And just to give you an idea, Mr. President, of how far this has gone: ACLU has gone around the sheriffs. And in my jurisdiction, they’re pressuring the judges. I had one activist judge who had the gall to hang a “No ICE Agent” sign on the door to her courtroom. Now, I’ve reminded that judge that the role of the sheriff is to handle the courthouse. Every citizen is allowed in the courtroom. ICE agents will continue to be assisted in our jurisdiction as their going about their duties. Whether it’s in a courthouse or in our jails, we are going to continue to work with our federal partners the same as we do with all other federal law enforcement.
And again, this leadership is greatly appreciated. The deputies in Colorado and the deputies across this country are safer for the work that you’re doing here. Thank you.
THE PRESIDENT: Thank you very much, Justin.
Secretary, you’re working hard.
SECRETARY NIELSEN: Yes, sir.
THE PRESIDENT: And we’re making a lot of progress.
SECRETARY NIELSEN: We are.
THE PRESIDENT: But we’re going to make a lot more in a very short period of time. Go ahead.
SECRETARY NIELSEN: We are. I just — I want to, as always, thank you for your leadership, and I want to thank all the state and local law enforcement around the table. You truly are on the front lines. We owe you a debt of gratitude and we greatly appreciate everything you do each day.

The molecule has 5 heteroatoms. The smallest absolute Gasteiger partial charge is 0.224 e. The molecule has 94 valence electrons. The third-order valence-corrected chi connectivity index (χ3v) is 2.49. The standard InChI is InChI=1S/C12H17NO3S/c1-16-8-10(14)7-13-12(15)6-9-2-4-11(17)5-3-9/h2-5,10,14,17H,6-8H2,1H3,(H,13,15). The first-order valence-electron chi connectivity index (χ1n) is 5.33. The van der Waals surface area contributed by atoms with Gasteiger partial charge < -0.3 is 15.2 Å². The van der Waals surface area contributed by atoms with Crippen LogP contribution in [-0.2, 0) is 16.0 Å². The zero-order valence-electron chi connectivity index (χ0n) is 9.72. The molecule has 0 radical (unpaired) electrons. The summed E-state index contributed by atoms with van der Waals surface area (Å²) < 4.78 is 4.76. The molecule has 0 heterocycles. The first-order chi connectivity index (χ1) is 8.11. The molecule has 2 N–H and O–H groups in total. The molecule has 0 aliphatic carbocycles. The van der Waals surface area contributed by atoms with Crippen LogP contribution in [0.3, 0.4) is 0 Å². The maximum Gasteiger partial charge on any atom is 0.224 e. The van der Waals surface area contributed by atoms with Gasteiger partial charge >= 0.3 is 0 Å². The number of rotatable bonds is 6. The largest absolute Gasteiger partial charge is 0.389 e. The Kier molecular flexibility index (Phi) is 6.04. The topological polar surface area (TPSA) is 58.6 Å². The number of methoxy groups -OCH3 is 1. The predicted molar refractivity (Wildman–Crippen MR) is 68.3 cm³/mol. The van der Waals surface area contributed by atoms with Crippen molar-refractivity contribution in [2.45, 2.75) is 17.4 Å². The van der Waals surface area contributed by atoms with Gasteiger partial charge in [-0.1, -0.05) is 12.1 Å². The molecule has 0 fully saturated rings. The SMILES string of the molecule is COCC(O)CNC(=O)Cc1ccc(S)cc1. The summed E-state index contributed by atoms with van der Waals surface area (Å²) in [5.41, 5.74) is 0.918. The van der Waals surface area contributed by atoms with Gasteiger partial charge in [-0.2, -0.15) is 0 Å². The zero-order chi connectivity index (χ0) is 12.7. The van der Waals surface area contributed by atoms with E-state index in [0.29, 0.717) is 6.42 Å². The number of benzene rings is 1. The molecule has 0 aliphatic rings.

I think this has been well said. These are not sanctuaries for criminals. It was an original idea to protect illegal immigrants who were victims. That idea has been contorted. It’s been perverted. And now what we have are sanctuaries for criminals. That’s all it is. It’s a sanctuary for criminals.
So instead of encouraging law enforcement to work with state and locals, and work with our federal partners, we have elected officials pitting them against each other. They’re brothers sisters, and trying to protect our communities and our country. They’re pitting them against each other rather than looking towards the public good.
We’ve talked about the community risk. We’ve talked about the risk to our local and federal law officials trying to do their jobs. And we’ve also talked about the difficulties with the rule of law. This flies right in the face of rule of law, which is what our country is founded on.